Nick De Pace has taught in RISD’s Architecture, Landscape Architecture and Interior Architecture departments since 1999. In 2012 he was Chief Critic of RISD’s European Honors Program in Rome, which he participated in as a student at RISD in 1992–93. This summer he will teach an immersive field drawing course at RISD’s campus in Rome: the Palazzetto Cenci. In the fall he will lead a cross-disciplinary design studio on the mechanics and craft of the scenic arts with support from the Turner Theatrical and Performance Design Fund and the Department of Interior Architecture.
Between 1996 and 2001, De Pace was project designer for the of the National World War II Memorial in Washington, DC under design architect Friedrich St. Florian. Since 2002, he has designed numerous award-winning residential and commercial projects through his independent practice, Ad Hoc/Architecture in Providence.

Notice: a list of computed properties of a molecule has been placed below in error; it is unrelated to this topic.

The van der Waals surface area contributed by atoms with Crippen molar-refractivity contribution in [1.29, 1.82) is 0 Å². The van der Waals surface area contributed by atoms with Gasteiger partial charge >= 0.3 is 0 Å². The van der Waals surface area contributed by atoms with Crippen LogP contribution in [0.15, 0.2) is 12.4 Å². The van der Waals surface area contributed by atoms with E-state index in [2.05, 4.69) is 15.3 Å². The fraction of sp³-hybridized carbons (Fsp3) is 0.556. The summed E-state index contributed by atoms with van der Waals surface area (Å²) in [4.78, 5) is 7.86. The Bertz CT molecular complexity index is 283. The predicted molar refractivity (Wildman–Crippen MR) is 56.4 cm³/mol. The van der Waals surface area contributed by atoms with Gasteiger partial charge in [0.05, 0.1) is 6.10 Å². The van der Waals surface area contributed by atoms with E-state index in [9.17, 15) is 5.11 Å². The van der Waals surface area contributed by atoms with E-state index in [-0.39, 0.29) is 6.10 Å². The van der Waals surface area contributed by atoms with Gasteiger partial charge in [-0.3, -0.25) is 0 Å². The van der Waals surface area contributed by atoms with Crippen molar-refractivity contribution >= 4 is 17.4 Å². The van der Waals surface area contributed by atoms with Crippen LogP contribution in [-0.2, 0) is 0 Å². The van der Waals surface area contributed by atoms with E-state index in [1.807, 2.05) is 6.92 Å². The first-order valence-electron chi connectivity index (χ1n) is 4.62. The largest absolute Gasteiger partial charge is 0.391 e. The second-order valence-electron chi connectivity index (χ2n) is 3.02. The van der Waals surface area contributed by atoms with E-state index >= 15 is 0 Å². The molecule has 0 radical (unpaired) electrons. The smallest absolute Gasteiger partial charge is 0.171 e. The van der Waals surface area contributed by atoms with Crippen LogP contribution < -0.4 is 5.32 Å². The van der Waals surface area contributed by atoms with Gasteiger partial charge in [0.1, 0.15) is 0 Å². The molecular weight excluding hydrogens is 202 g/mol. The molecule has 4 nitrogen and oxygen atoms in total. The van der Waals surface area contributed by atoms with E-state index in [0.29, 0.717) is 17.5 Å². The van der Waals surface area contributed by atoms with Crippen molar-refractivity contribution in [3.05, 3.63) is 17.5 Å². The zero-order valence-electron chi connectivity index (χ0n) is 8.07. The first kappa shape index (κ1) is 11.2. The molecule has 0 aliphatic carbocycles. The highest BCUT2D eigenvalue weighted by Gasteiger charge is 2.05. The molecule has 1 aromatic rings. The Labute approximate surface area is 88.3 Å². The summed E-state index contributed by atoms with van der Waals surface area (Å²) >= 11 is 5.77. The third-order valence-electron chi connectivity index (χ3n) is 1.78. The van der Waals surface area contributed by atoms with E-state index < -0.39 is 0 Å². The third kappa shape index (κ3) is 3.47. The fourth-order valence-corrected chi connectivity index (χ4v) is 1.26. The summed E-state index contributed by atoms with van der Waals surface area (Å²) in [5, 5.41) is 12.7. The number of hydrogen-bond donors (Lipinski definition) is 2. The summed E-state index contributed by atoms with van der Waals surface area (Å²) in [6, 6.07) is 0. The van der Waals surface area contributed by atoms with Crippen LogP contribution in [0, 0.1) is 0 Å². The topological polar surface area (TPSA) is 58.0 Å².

De Pace’s interest in ancient infrastructural systems, territorial land-water management and the 18th-century drawings of Giovanni Battista Piranesi led to a Fulbright Fellowship in 2005 to document the Emissarium of Lake Albano, a monumental subterranean water conduit of ancient Roman engineering. Since being certified in urban speleology by Roma Sotterranea, he has collaborated on numerous archaeological activities, most recently the architectural reconstructions for the forthcoming publication on the Villa Magna Project in southern Latium.